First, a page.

Since we’re running a few gardening-related posts (of course we are), I thought I’d bring back some of my favorites as well. Anytime I talk about an encounter with Jesus it’s a favorite, because that’s the best possible things to have happen. Even when, as this person finds out, it leaves you a little scared, and a lot wet.
I am a gardener, but a haphazard one at best. I forget where I plant things and what I already bought. I dig up seeds my husband has planted that I didn’t know about. I plant and replant the same spots, with little patience to ensure success.
Last year, I threw some cutting flower seeds in a circular patch that had been a dumping ground for weeds, cardboard, and old stalks. I didn’t expect much. I hadn’t put much into it.
The ensuing display of orange zinnias, blue cornflowers, and yellow marigolds lit up the side yard for months. Their exorbitance only exacerbated my lack of effort.
I received a huge bonus for minimal exertion, and I felt the joy of it. So I get Peter a little bit in today’s encounter with Jesus.
When Jesus had finished speaking, he said to Simon, “Now go out where it is deeper, and let down your nets to catch some fish.”
“Master,” Simon replied, “we worked hard all last night and didn’t catch a thing. But if you say so, I’ll let the nets down again.” And this time their nets were so full of fish they began to tear! A shout for help brought their partners in the other boat, and soon both boats were filled with fish and on the verge of sinking.
When Simon Peter realized what had happened, he fell to his knees before Jesus and said, “Oh, Lord, please leave me—I’m too much of a sinner to be around you.” For he was awestruck by the number of fish they had caught, as were the others with him.
Jesus replied to Simon, “Don’t be afraid! From now on you’ll be fishing for people!” And as soon as they landed, they left everything and followed Jesus. (Luke 5.4-11)
I know exactly how Peter felt. He had blown it. He knew he had. He knew his attitude hadn’t been grateful or trusting or anything approximating appropriate about the whole re-fishing gig. He knew Jesus blessed him anyway. And he fell on his face in a stunned mix of amazement and repentance.
This Jesus in this encounter takes our little obedience and lavishes boatloads (literally) of goodness on us.
And just look at how he does it.
He does it despite the probability that it is not possible
There were no fish out there. The experts had certified it. Who would doubt the fishermen’s word that fish were not biting? I wouldn’t. The only fish I’ve ever caught in my life was a tiny sunfish at Girl Scout camp that I caught with an old hook and a bread dough ball. Both my father and my husband attest that fishing and my ability to sit in one spot doing nothing but staring at water do not comingle.
But Jesus blatantly ignores the experts and sends them out anyway. Go fish. Because I said so. Because I believe you can find fish if you follow my voice and do what I say. I believe that crazy thing you dream about can happen if you’re in the boat with me.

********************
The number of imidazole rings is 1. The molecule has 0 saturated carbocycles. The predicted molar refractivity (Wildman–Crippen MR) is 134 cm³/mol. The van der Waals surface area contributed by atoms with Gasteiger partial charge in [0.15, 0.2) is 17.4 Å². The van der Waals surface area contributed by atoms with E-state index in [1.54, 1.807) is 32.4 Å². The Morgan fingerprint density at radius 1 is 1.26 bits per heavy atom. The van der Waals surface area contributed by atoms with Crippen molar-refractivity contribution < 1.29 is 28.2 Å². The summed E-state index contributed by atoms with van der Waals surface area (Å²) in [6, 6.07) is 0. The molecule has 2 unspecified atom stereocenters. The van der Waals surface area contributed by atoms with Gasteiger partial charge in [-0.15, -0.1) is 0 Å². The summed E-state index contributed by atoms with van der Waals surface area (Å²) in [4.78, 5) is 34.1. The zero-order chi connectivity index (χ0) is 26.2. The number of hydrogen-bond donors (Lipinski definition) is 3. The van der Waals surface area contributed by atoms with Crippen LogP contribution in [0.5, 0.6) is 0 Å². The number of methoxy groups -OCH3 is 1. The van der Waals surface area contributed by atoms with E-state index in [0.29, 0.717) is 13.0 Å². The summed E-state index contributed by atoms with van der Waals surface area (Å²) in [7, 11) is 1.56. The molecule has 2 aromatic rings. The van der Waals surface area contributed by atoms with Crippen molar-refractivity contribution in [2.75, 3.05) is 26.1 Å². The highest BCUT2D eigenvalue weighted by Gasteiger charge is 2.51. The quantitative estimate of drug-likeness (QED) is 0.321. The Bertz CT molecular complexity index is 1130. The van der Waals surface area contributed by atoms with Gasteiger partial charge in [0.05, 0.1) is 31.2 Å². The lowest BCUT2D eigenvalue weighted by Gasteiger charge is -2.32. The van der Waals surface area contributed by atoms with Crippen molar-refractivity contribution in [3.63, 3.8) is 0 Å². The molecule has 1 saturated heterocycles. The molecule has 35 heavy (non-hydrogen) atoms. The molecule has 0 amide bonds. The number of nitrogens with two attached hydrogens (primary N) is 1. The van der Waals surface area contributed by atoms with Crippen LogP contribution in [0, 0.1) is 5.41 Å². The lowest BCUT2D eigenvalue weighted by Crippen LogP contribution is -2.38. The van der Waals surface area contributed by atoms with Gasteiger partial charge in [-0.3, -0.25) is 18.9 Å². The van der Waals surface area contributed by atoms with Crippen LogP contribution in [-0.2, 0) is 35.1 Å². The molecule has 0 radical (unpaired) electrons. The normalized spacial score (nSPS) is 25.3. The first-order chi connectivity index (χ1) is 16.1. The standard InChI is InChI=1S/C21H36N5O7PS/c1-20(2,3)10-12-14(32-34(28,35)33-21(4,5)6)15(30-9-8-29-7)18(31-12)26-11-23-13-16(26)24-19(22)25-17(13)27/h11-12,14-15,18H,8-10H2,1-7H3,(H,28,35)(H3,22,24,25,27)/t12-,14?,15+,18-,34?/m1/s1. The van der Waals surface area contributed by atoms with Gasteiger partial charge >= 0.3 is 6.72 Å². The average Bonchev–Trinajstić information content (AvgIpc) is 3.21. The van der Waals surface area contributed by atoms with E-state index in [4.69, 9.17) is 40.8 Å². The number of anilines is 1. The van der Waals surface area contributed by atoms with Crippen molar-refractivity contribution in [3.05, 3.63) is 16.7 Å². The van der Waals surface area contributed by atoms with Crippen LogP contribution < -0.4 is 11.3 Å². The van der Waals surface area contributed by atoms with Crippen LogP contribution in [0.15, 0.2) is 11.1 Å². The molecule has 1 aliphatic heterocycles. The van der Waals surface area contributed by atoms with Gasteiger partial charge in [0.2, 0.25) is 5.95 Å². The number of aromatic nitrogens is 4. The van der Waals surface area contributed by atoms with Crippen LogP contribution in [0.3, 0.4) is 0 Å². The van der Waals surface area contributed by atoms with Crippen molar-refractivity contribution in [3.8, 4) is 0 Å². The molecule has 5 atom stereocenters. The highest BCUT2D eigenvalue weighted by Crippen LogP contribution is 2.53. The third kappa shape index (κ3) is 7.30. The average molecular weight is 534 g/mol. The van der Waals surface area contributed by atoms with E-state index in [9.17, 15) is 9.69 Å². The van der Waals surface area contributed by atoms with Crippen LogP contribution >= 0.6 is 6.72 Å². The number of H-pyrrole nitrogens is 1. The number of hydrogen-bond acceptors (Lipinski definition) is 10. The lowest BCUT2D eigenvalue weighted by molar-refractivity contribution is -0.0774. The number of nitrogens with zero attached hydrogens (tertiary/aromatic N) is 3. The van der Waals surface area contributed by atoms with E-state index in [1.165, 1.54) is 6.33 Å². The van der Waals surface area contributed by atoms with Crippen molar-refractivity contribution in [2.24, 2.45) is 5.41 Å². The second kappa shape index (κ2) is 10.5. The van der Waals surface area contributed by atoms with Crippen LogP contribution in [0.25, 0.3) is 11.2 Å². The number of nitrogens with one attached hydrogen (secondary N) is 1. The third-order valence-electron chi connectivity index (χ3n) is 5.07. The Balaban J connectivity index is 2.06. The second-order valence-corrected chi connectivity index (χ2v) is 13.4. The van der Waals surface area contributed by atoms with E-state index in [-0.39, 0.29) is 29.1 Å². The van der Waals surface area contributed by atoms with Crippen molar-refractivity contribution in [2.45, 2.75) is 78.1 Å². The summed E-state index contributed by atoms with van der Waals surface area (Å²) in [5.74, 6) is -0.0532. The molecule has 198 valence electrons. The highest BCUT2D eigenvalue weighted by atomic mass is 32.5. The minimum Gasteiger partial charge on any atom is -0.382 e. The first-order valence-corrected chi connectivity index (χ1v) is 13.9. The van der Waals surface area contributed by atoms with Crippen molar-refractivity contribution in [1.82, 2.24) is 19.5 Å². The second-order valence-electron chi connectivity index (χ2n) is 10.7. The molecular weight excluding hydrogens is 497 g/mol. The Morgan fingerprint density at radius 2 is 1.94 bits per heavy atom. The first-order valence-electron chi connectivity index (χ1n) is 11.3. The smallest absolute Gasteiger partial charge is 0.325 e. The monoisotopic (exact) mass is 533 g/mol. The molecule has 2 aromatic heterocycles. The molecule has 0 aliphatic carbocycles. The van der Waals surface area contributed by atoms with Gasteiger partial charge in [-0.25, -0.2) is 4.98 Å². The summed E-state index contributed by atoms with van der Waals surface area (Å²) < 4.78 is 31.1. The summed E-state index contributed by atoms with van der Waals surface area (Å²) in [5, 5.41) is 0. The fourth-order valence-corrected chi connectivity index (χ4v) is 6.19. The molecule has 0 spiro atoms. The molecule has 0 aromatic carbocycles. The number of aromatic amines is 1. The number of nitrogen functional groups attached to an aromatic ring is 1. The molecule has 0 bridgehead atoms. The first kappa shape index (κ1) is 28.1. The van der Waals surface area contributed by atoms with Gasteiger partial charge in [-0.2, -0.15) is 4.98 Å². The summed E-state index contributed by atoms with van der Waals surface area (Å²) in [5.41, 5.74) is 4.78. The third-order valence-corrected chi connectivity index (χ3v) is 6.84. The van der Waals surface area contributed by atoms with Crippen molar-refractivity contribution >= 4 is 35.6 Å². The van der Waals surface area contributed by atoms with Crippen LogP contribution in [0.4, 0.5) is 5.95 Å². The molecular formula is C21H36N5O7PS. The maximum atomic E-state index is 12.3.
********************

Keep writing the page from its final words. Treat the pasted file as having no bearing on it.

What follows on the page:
He does it despite the attitude of the givee
Jesus: Go out and put the nets down for fish again.
Peter: OK, Jesus, we already tried that, but WhatEVER, dude.
Because you know that was exactly the tone of his voice.
And how often has that been my tone when dealing with that hard thing Jesus tells me to do that I just Do. Not. Want. To. Do? OK God, whatever. I’ll do it. But I won’t be Cheery-Dearie while I do. And then . . . the boats are swamped with goodness anyway.
Because he is good.
He does not, as many armchair theologians would imply, give to us after we have attained a certain grade for righteousness. He does not keep score of how often we have a bad attitude toward obedience. He surprises the churlish among us with kindness. It’s his kindness, after all, that leads to repentance (Romans 2.4). True here with Peter, no? So true.
He does it with an eye toward something more
Along with the fish he offers what is certainly more important and harder to offer unsparingly. He offers forgiveness, patience, and a new purpose.
He wants to call these fishermen, and us, toward something greater than fish. The lavish generosity is about His love and character, to be sure. He gives good gifts simply because He is good. Period.
But it is also about His kingdom and His plans for it. For us. He calls us to head out into the waters of his kingdom, fishing for people’s hearts. Fishing for justice. Fishing for forgiveness. Fishing for sacrifice and healing and love.
He demonstrates in this one act of generosity that the returns will be mind-boggling.
What does this encounter mean for us?
- Can’t we love a Jesus who gives because it’s in his nature to give, not because he’s keeping a chart of what we deserve?
- Can’t we love a Jesus who believes in the seemingly impossible for us?
- Can’t we love a Jesus who cares so much more about our real calling, what our hearts beat for and our souls ache for, than he does our nine-to-five job? Who gives us free rein to pursue that with all our hearts because that is what defines who we are, not our title or position? (Although yes, we still need a job, because food.)